Outphasing techniques may combine two nonlinear radio frequency (RF) power amplifiers (PA's) into a linear power amplifier system. The two PA's may be driven with amplitude modulated (AM) signals, phase modulated (PM) signals and/or amplitude and phase modulated signals. The amplitude and/or phase modulated signals may be provided by an outphasing modulator to the linear power amplifier system.

BRIEF DESCRIPTION OF THE DRAWINGS

The subject matter regarded as the invention is particularly pointed out and distinctly claimed in the concluding portion of the specification. The invention, however, both as to organization and method of operation, together with objects, features and advantages thereof, may best be understood by reference to the following detailed description when read with the accompanied drawings in which:

FIG. 1 is a schematic illustration of a wireless communication system according to an exemplary embodiment of the present invention;

FIG. 2 is a block diagram of an outphasing transmitter according to an exemplary embodiment of the present invention;

FIGS. 3, 4 and 5 are schematic illustrations of three, respective, examples of modulated signals in a complex plane, helpful in demonstrating the operation of an outphasing modulator according to exemplary embodiments of the present invention; and

FIG. 6 is a schematic illustration of control signals helpful in demonstrating the operation of an outphasing modulator according to exemplary embodiments of the present invention.

It will be appreciated that for simplicity and clarity of illustration, elements shown in the figures have not necessarily been drawn to scale. For example, the dimensions of some of the elements may be exaggerated relative to other elements for clarity. Further, where considered appropriate, reference numerals may be repeated among the figures to indicate corresponding or analogous elements.

DETAILED DESCRIPTION OF THE INVENTION

In the following detailed description, numerous specific details are set forth in order to provide a thorough understanding of the invention. However, it will be understood by those of ordinary skill in the art that the present invention may be practiced without these specific details. In other instances, well-known methods, procedures, components and circuits have not been described in detail so as not to obscure the present invention.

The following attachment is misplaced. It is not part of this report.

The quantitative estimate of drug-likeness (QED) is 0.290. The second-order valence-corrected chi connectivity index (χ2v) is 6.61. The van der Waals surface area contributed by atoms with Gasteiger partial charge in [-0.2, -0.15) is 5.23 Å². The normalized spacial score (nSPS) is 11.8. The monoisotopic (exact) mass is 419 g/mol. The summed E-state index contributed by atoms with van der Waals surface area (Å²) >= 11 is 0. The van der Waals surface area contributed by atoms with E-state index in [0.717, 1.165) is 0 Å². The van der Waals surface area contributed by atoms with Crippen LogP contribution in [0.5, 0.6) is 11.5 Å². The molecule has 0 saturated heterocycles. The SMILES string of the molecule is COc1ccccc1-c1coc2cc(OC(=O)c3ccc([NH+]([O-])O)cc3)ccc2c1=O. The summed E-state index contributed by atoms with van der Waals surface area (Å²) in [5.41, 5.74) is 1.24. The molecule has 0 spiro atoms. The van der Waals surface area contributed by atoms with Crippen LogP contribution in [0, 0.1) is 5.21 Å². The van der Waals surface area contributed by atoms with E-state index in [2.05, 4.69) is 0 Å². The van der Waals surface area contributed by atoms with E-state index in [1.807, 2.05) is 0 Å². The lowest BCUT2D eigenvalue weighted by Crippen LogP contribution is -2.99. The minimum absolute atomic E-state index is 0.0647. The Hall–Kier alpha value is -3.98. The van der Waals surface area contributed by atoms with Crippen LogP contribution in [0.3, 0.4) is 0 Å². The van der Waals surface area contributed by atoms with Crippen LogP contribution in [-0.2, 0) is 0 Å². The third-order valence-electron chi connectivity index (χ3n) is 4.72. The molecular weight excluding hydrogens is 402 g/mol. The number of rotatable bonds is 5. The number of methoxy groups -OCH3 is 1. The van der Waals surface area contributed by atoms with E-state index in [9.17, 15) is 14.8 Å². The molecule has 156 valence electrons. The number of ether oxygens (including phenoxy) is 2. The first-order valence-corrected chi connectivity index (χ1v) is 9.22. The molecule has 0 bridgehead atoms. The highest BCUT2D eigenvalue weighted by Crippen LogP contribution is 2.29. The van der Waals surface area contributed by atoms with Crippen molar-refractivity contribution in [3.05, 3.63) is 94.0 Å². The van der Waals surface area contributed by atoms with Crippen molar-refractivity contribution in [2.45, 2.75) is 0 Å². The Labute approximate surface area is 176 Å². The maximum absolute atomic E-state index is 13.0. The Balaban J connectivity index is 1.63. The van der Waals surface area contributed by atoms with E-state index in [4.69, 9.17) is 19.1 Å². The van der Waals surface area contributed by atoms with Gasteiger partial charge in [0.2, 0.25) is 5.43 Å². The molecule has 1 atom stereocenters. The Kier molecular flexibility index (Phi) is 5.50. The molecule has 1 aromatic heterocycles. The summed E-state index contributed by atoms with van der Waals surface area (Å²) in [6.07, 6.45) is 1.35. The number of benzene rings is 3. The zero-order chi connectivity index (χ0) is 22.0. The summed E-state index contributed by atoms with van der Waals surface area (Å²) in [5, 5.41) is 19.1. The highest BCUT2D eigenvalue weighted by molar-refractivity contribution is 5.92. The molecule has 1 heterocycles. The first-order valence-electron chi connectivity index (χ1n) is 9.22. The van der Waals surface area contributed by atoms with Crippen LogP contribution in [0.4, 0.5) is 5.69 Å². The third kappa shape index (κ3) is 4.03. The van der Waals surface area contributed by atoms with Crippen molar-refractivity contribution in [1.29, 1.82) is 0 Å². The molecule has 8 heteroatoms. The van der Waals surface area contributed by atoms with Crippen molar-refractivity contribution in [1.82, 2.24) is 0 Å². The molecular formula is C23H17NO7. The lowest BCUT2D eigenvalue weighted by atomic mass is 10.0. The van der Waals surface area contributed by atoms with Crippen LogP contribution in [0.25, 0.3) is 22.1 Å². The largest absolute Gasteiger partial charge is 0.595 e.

Some portions of the detailed description, which follow, are presented in terms of algorithms and symbolic representations of operations on data bits or binary digital signals within a computer memory. These algorithmic descriptions and representations may be the techniques used by those skilled in the data processing arts to convey the substance of their work to others skilled in the art.

It should be understood that the present invention may be used in a variety of applications. Although the present invention is not limited in this respect, the circuits and techniques disclosed herein may be used in many apparatuses such as transmitters of a radio system. Transmitters intended to be included within the scope of the present invention include, by a way of example only, cellular radiotelephone transmitters, two-way radio transmitters, digital system transmitters, wireless local area network transmitters, wideband transmitters, ultra wideband transmitters, and the like.

Types of cellular radiotelephone transmitters intended to be within the scope of the present invention may include, but are not limited to, Code Division Multiple Access (CDMA), CDMA-2000 and wide band CDMA (WCDMA) cellular radiotelephone transmitters for receiving spread spectrum signals, transmitters for global system for mobile communication (GSM), transmitters for third generation cellular systems (3G), orthogonal frequency division multiplexing (OFDM) transmitters, and the like.